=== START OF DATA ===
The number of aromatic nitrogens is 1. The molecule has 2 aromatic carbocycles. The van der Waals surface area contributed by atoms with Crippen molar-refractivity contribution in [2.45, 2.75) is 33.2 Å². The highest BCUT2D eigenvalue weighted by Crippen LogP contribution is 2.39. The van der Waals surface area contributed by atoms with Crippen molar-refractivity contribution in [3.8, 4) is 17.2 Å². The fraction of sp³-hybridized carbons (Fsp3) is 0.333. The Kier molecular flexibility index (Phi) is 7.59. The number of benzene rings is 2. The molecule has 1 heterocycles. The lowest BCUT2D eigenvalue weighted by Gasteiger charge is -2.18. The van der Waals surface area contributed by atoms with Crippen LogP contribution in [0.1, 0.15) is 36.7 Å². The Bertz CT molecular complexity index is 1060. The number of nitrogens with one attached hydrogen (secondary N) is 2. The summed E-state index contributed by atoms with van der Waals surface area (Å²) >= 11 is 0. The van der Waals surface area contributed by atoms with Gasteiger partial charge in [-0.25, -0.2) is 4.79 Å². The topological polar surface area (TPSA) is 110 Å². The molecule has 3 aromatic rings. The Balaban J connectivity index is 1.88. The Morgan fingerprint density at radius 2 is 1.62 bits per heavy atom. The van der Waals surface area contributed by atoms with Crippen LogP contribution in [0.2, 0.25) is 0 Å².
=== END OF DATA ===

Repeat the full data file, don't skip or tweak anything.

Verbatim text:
The number of aromatic nitrogens is 1. The molecule has 2 aromatic carbocycles. The van der Waals surface area contributed by atoms with Crippen molar-refractivity contribution in [2.45, 2.75) is 33.2 Å². The highest BCUT2D eigenvalue weighted by Crippen LogP contribution is 2.39. The van der Waals surface area contributed by atoms with Crippen molar-refractivity contribution in [3.8, 4) is 17.2 Å². The fraction of sp³-hybridized carbons (Fsp3) is 0.333. The Kier molecular flexibility index (Phi) is 7.59. The number of benzene rings is 2. The molecule has 1 heterocycles. The lowest BCUT2D eigenvalue weighted by Gasteiger charge is -2.18. The van der Waals surface area contributed by atoms with Crippen LogP contribution in [0.1, 0.15) is 36.7 Å². The Bertz CT molecular complexity index is 1060. The number of nitrogens with one attached hydrogen (secondary N) is 2. The summed E-state index contributed by atoms with van der Waals surface area (Å²) >= 11 is 0. The van der Waals surface area contributed by atoms with Gasteiger partial charge in [-0.25, -0.2) is 4.79 Å². The topological polar surface area (TPSA) is 110 Å². The molecule has 3 aromatic rings. The Balaban J connectivity index is 1.88. The Morgan fingerprint density at radius 2 is 1.62 bits per heavy atom. The van der Waals surface area contributed by atoms with Crippen LogP contribution in [0.2, 0.25) is 0 Å².